AKM to host Austrian soprano
As part of the 50th Istanbul Music Festival, Austrian soprano Anna Prohaska will take the stage at the Atatürk Culture Center (AKM) on June 9. At the concert, she will share the stage with Deutsches Symphonie-Orchester Berlin, which is celebrating its 75th anniversary this year.
Drawing attention with her delicate and passionate interpretations, Prohaska, always works with respected conductors since her debut at the Berlin State Opera. She gave many concerts with Daniel Barenboim, Philippe Jordan and Simon Rattle.
In an exclusive interview, Prohaska answered questions ahead of her Istanbul concert.
You have shared the stage with some of the most successful conductors and prestigious orchestras in the world. Is there a milestone in your career that holds a special place in your heart?
In concert repertoire maybe my first appearances in Lucerne with the Berlin Philharmonic and Claudio Abbado performing the Lulu Suite and Mozart arias. And in opera my first Sophie in Der Rosenkavalier with Sir Simon Rattle at the Staatsoper Berlin.
Do you remember your first stage performance? Can you tell us a little bit about it?
My first opera role was Yniold in Pelléas et Mélisande at 17 at a university performance in Berlin although I was still at school. I was tremendously excited to be part of this incredible piece. The director was Jörn Weisbrodt, an assistant of Robert Wilson at the time. The production was full of symbolism and we had a spiral of real ice blocks on stage which melted throughout the performance - incredibly inventive and beautiful. It became my favorite opera and I was obsessed, played the score on the piano all the time, listening to recordings a hundred times. And my great dream was to sing Mélisande at some stage, which I managed to do in Hamburg with Kent Nagano in 2019 - my Pelléas was Rolando Villazòn and my Golaud was Simon Keenlyside. An absolute dream come true. I cried for three days when the project was over.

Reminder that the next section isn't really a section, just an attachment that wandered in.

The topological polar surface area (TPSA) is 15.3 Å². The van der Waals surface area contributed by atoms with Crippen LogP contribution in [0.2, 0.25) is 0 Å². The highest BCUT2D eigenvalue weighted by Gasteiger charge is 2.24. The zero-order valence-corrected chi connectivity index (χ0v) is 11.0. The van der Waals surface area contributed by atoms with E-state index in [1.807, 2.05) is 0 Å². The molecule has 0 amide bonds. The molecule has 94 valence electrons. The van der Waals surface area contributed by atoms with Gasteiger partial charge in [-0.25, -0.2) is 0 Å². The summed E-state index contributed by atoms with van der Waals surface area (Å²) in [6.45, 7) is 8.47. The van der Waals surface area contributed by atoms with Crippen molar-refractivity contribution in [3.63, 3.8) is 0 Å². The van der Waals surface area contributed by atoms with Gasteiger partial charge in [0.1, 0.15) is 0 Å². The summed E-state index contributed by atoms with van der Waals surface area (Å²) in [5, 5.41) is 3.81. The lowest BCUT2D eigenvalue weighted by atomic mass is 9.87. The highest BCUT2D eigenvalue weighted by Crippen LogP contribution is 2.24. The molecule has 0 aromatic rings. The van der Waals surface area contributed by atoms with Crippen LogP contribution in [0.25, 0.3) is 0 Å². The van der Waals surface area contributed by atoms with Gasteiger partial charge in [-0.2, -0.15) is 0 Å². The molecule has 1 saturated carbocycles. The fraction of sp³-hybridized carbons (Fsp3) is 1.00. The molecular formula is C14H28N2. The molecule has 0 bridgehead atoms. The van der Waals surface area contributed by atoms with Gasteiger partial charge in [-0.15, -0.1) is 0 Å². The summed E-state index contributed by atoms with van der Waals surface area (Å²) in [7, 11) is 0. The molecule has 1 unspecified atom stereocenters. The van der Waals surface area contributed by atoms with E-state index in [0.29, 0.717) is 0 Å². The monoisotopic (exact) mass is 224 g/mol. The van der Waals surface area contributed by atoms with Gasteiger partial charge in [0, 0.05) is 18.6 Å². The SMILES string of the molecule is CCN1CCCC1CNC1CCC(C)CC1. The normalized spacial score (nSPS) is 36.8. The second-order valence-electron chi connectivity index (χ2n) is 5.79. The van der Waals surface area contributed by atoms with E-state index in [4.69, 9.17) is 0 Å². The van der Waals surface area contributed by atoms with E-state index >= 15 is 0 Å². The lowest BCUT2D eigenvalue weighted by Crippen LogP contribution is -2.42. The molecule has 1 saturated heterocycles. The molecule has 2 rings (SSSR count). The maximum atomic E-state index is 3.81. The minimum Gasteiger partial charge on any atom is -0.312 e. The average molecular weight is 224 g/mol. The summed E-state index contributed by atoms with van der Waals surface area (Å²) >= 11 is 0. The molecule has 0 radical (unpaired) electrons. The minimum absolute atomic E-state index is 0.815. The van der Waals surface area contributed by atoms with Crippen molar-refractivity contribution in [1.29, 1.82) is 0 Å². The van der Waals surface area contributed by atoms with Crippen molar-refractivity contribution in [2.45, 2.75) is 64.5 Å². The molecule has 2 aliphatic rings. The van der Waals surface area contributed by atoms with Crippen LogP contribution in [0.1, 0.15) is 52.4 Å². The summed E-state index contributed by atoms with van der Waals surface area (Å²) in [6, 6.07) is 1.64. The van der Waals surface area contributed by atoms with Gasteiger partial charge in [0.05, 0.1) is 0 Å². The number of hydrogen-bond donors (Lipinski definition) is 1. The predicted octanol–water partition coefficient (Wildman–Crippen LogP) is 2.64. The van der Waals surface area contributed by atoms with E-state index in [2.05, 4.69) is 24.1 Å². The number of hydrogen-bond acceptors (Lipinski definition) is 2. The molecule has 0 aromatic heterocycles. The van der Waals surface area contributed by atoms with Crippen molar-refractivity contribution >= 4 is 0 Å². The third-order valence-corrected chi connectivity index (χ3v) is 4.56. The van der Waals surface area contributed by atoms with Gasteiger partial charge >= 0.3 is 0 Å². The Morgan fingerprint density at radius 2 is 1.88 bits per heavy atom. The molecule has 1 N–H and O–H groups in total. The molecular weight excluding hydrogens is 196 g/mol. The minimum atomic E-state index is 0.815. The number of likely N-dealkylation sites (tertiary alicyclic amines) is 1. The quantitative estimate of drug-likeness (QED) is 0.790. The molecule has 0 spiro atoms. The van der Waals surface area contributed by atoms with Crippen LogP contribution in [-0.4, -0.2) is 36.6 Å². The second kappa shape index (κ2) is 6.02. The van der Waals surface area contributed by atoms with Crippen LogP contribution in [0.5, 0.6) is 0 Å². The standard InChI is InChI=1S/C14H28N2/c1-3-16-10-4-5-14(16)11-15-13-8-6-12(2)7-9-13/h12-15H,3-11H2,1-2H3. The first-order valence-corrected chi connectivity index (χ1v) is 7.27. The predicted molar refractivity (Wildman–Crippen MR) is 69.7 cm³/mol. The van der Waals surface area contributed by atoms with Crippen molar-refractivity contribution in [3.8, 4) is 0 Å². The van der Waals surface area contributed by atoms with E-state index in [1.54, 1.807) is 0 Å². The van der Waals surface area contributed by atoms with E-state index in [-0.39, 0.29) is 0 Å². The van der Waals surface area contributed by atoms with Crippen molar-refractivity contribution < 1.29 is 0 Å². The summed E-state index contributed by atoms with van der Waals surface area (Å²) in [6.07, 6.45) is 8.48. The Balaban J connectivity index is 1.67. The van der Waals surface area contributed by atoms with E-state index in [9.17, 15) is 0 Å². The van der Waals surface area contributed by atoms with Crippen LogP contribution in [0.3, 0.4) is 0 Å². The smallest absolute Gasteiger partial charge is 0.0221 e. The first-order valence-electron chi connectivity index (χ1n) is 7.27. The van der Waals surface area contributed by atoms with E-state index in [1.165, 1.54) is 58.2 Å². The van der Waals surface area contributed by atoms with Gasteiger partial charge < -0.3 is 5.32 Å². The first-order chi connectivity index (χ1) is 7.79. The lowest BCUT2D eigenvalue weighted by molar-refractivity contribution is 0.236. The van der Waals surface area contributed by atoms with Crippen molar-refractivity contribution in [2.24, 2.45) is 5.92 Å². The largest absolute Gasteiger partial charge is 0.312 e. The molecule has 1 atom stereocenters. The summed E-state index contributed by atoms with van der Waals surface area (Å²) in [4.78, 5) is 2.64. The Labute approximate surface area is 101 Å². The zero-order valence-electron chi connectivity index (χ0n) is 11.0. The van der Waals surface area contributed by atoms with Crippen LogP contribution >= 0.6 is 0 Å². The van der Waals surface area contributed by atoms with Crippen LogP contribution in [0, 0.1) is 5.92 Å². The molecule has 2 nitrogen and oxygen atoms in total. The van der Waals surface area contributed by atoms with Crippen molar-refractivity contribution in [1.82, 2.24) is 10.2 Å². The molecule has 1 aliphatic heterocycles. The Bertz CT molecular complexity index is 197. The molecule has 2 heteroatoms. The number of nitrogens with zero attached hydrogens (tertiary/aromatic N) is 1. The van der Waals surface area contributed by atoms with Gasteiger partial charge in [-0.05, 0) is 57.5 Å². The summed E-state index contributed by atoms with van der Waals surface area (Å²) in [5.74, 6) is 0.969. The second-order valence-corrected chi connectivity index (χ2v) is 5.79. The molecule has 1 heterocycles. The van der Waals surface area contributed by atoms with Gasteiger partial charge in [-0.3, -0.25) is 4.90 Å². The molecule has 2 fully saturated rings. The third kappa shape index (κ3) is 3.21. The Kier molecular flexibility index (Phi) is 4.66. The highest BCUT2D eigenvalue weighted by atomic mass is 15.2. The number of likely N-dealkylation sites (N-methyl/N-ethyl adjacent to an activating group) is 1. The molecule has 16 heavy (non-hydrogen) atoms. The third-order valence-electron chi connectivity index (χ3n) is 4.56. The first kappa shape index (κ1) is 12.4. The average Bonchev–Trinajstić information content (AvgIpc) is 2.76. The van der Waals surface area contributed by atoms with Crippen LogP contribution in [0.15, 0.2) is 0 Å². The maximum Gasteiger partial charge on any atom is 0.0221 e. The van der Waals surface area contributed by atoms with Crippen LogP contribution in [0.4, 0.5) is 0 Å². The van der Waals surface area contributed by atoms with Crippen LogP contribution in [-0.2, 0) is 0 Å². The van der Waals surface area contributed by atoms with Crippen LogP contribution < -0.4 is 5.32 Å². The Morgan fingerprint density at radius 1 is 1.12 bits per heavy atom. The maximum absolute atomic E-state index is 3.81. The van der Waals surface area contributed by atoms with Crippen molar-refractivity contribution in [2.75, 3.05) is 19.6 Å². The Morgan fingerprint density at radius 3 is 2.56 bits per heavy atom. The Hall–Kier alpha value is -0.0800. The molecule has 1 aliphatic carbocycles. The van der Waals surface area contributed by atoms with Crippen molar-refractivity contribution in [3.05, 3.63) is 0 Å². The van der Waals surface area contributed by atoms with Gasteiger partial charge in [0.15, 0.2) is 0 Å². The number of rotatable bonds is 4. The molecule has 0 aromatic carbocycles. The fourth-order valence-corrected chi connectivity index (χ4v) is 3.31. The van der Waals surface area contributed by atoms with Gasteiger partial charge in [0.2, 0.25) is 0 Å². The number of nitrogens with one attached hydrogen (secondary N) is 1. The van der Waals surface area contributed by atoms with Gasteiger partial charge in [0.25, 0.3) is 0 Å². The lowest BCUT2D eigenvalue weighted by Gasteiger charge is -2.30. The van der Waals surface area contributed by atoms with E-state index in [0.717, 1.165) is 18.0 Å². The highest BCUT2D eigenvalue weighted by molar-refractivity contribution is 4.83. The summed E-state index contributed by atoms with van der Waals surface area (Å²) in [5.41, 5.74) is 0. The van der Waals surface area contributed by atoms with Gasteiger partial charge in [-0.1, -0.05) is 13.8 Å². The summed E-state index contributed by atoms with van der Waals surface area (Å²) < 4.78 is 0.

You’ve had an incredible career journey so far. Do you have any special milestones you’d like to achieve in the future?
To be honest - I will always be obsessed by the great Handel operas and oratorios. I have done a few, Merab in Saul, Angelica in Orlando, Morgana in Alcina, Poppea in Agrippina, Iphis in Jephtha… Cleopatra is already coming up soon. But Theodora, Rodelinda, Ginevra… so many more great heroines are missing which I would like to portray. Now I have sung my first Vitellia with Cecilia Bartoli in La Clemenza I can imagine singing Donna Elvira and Fiordiligi soon.
You’ve won a lot of prestigious awards in your career ranging from Hanns-Eisler-Preis für Komposition und Interpretation zeitgenössischer Musik, Daphne-Preis, Schneider-Schott Music Prize to Echo Deutscher Musikpreis Klassik, Kunstpreis Berlin and International Classical Music Award in Baroque Vocal category. What do awards mean to you?
Of course, it is always nice to be acknowledged and I am very grateful for these prizes. Especially receiving the Daphne prize which was an audience award of all Berlin theaters for the best newcomer artist that year meant a lot to me. The commission came to one of our shows of Mozart’s “Abduction from the Seraglio” and presented me the award on stage during the bows and I had to give a speech - it was like being at the Oscars, incredible. But I know many artists who are brilliant and create very interesting projects who don’t win prizes. I don’t want to complain, but the business is of course very nepotistic - if you’re not “in” with the right crowd, you won’t be listed. So, I try not to take awards so seriously.
You will take the stage with conductor Giovanni Antonini in Ankara. Can you tell us a little bit about your collaborative process with him?
A: Giovanni and I have known each other for a few years now and have recorded a CD - Serpent and Fire - with arias by Händel, Purcell, Hasse and Cavalli built around the north African queens Dido and Cleopatra with his ensemble Il Giardino Armonico which I have had the pleasure of working with a few times now - also with Mozart and Haydn arias. Giovanni and I also built a program around sacred works of Vivaldi and Bach with the Bavarian Radio Orchestra. We know each other well and have a certain kind of shorthand in communicating — he is the perfect accompanist for a singer since he is a flautist who also survives on oxygen and understands a singer’s phrasing and breath control a lot better than perhaps a pianist or string player. I find his Beethoven and Haydn interpretations absolutely groundbreaking. There is nothing better.
Have you been to Türkiye before? If so, can you tell us about your experiences and impressions of the country?
This is my first time - I am almost ashamed to say. I have many Turkish friends in Berlin, and they keep telling me I have to go. So now finally it’s happening! I am obsessed with archeology and art history so I’m sure to find loads to do around the rehearsals and will be inspired for many more trips to come.